HOW DESIGN HELPS WHEN NO ONE KNOWS YOU
Understanding the importance of design when you’re just getting started.
One of the biggest challenges when starting a new business is getting noticed in the sea of already overcrowded things that demand our attention. Whether you have made a new product or provide a new service, there is more than likely someone out there who is already selling the same thing (crazy, I know).
It obviously isn’t easy when no one knows you or what makes you authentic compared to the competition. So how do you make yourself noticeable? How can you grab people’s attention when you’re just another product on the shelf?
Or even more challenging, how do you get people to buy your product when it is similar to one that is already out there by a brand who has a loyal following?
The wine bottle example
Let’s analyze the problem with an example.
You’re hosting a dinner party this evening and while you’re at the store, you decide to be adventurous and buy a bottle of wine you haven’t had yet. As you’re standing in the isle, you quickly realize there are so many options to choose from. So, how do you pick one out?
Typically, people choose wines from wineries they trust, but if you’re trying to find something different and you don’t get to sample it, there are a few factors that help you make your decision:
- You look for brands you trust
- Someone has referred one to you
- Look for a style you like
- Location of the winery – whether local or a famous area known for good wine
But when you’re looking for something completely different, we can weed all of those factors out, well, aside from the location and style. Now you’re there looking at bottle after bottle of what almost sounds like similar wines. You can read the labels one-by-one, but you don’t really have all the time in the word (besides, the ice cream will melt by the time you do).
So, how are you going to pick a bottle out? Is it the price? Maybe. But the element that easily and quickly grabs your attention is the design of the bottle.
Unfortunately, design has come to be somewhat undervalued from a branding standpoint. There are plenty of people willing to design something for you for cheap, but you’re going to get what you pay for.
Considering the wine bottle example again, with so many wine bottles on the shelves, if you had to pick one you have never tried before within a minute, design will play a key role. Think about it.
If you’re looking for a high quality wine, you would look for a high quality design. It makes sense.
Those who have high quality products will want to package it in something that matches that quality. So, depending on the quality you want to represent with your brand, your design needs to reflect that to your audience.
Do you want to look scrappy and rugged?
So should your design.
Do you want to look fancy and modern?
Your design should as well.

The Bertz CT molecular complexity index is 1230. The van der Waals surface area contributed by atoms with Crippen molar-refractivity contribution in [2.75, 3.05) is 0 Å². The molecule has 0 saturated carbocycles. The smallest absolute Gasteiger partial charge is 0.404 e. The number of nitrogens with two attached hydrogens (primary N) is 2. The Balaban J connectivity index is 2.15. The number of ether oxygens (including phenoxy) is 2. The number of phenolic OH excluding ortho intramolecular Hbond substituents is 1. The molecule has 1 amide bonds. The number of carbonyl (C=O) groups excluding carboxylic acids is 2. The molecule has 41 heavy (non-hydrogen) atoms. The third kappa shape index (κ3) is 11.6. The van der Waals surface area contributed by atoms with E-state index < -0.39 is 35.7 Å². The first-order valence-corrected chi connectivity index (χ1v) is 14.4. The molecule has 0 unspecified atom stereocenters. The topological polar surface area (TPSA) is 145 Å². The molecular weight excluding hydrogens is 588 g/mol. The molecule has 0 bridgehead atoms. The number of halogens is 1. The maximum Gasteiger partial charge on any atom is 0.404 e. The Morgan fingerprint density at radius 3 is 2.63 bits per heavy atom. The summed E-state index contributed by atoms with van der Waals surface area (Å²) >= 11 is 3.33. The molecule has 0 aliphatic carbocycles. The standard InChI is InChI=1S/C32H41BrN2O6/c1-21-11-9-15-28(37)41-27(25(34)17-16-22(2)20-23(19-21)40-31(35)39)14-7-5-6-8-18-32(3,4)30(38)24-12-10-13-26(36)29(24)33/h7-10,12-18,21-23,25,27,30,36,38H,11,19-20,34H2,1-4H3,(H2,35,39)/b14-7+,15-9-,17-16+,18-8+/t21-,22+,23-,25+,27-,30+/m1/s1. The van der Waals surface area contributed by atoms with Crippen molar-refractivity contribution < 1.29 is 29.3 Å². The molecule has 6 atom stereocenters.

Your brand will SHINE through once youR audience approaches you
While your brand defines how unique you are, when no one knows you, you have to find ways to entice people to come to you.
Design is quickly one of the first ways to do that.
In a way like the blue lights attract insects, your visual identity (product, packaging, logo, website, etc.) is going to immediately pick up some people’s attention, and when designed well, it will pick up the right people’s attention.
Once they pick up your product up off of the shelf and can look for more detail, you can start to show other parts of your brand like your unique voice through the text, or showing you’re so confident in your product that you offer an unlimited lifetime warranty.
Your visual identity should attract the right people
It’s possible your product is better than the leading competitor, but if no one knows you, they won’t just pick up your product. Your product could even be cheaper than the competition’s, but through brand recognition and loyalty, people will purchase their product anyway. The struggle is real for those just trying to get started, but those who make it have found a way to get the right people’s attention and grow from there.
Start by defining your target audience – the people who will believe in and buy your product. These are the people you need to attract as soon as possible. Once they get their hands on your product and they like it, then they will start to tell their friends and leave positive reviews, which then encourages more people to purchase your product as well.
To make that first step, your visual identity needs to work for you by attracting your target audience.
Going back to the wine bottle example, certain labels will attract certain people. High-class, foil embossed labels will attract those looking for a more expensive bottle of wine. On the other hand, the more fun labels craftily screen printed on or otherwise, will attract someone looking for something different than the former.
One obviously isn’t more right than the other, but each design clearly attracts a specific audience.
Be true to your brand or the market will call you out
Of course, there are some labels out there that can be deceiving. Some companies have an inferior products, but have put the money into their design to be able to sell it at a higher cost. Unfortunately it happens frequently, but what happens after the consumer makes that purchase? They tell their friends and leave negative reviews discouraging people from buying it.
The market matters and they ultimately decide your fate. But by being true to your brand and having a visual identity to match it and attract the right people, you will succeed.
Do you have any questions or comments about how design helps your brand? Let me know by filling out the form below.